During a stoppage of first-half play Sunday between the Ohio State women’s basketball team and Purdue, in a game that the Buckeyes would go on to win by 20 points to regain the conference lead, a trailblazing member of the university’s community was honored at halfcourt for her long list of accomplishments.
Clad in a scarlet jacket over top a scarlet-and-white striped shirt, Mamie Rallins, the first African-American female coach at OSU, stepped onto the hardwood at the Schottenstein Center to receive the Phyllis Bailey Career Achievement award.
The award, which was first handed out in 2007, recognizes individuals who have helped uphold the respect of OSU throughout their time at the university while also advancing women’s athletics and upholding the values they learned through athletics.
Rallins, a two-time Olympian in 1968 and 1972, first came to OSU in 1976 to coach the women’s track and field and cross country teams, where she stayed for 18 years. During her tenure at OSU, she served as assistant athletic director, while she also coached a number of decorated athletes. Rallins coached 60 Big Ten indoor and outdoor champions, 24 All-Americans, nine Olympic trial qualifiers and one Olympic qualifier.
The recognition of Rallins brought the true and strong emotions of the involved parties to the forefront. A number of athletes that Rallins coached while at OSU surprised her by coming to the game from all around the country to be present when she received the award.
“A few of my first teams came back from California, Florida, Georgia and whatnot,” Rallins said. “It’s just a warm feeling. When the crowd gave me the biggest cheer, it was exciting.”
Kelly Griffith Shirer, a former team manager under Rallins, said she feels a strong appreciation for what she gained from their time together at OSU.
“Mamie had a profound impact on every athlete that had the privilege of being on the team,” Griffith Shirer said. “She demanded excellence and the most out of all of us. I truly believe it (contributed) to the success of every girl on that team.”
Rallins, with a warm smile spread across her face, spent the time after receiving the award reconnecting and reflecting on her emotions with a number of her former athletes in a suite inside the Schott.
Sherry Humphrey Lambert, a sprinter and long jumper under Rallins, was elated that her former coach is finally receiving the recognition that she deserves.
“When we started in school, women were not offered the same opportunities,” Humphrey Lambert said. “It was nice for her to receive the recognition.”
From the many conversations The Lantern had with her former athletes, it became crystal clear that Rallins represents more than just a coach to them. She represents an instrumental female role model during a time when that wasn’t necessarily commonplace, especially in the world of sports.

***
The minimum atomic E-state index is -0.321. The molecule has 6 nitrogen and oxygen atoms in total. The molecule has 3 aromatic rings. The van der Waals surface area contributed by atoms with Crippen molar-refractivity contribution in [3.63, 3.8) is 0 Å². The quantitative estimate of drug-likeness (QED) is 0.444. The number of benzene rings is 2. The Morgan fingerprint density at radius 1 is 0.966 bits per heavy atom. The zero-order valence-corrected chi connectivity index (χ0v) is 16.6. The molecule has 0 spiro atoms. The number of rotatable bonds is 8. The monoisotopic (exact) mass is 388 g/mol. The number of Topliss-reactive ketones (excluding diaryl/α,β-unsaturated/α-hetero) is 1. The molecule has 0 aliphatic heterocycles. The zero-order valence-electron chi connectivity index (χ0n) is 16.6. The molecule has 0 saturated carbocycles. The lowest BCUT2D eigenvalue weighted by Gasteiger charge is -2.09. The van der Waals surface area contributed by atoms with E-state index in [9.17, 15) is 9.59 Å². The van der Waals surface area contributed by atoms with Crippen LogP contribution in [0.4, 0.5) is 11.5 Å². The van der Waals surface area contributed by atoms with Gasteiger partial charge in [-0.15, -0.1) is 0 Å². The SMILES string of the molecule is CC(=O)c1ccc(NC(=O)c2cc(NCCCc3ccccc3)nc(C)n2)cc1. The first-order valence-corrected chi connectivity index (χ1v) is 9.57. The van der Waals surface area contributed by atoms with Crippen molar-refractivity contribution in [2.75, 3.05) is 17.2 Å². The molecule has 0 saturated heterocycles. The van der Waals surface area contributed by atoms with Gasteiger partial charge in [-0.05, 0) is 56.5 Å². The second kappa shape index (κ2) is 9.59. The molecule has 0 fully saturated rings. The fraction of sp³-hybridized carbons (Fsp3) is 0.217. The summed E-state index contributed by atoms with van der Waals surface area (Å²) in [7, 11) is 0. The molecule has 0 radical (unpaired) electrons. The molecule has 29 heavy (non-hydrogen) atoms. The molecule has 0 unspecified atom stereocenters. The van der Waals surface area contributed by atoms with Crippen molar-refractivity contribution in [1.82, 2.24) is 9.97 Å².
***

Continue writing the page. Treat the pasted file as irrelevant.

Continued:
“There weren’t a lot of women that were highly visible in leadership roles back in the ‘70s,” said Kim Jacobs, a former hurdler at OSU. “And we were just starting to have opportunities that were brand new.”
While being coached by Rallins, Jacobs learned the ways of the track and how to clear hurdles on it. But, Jacobs said, Rallins inspired her to jump over hurdles off the track when her time racing for the Scarlet and Gray came to an end.
“I went on to seek leadership positions and understood the importance of role modeling because (Rallins) had been there, done that,” Jacobs said.
The award not only brought much happiness to Rallins but to the entire group of girls who rallied around her and helped make her special day even more special.
Stephanie Hightower, a Big Ten champion hurdler and a former Olympian, she said was ecstatic that Rallins finally received recognition for all that she has done.
“I was thrilled and just really grateful for the opportunity to see Mamie recognized for her accomplishments,” Hightower said. “It was also just fun to see people after 30-plus years again.”
Along with the stories of the many other former runners, Hightower said she was inspired by Rallins to attain a strong leadership position. Currently, Hightower is serving as the president of USA Track & Field.
Rallins, based off the way those she coached spoke of her, represents a strong role model for women and someone who worked through adversity to attain a position of respect. The footprint she left on her athletes continues to resonate, Jacobs said.
“You take for granted the impact people have on your life until you have some distance and can reflect back,” Jacobs said. “You can reflect back and say, ‘Wow, that was really a great experience, but (it) also had a big impact.”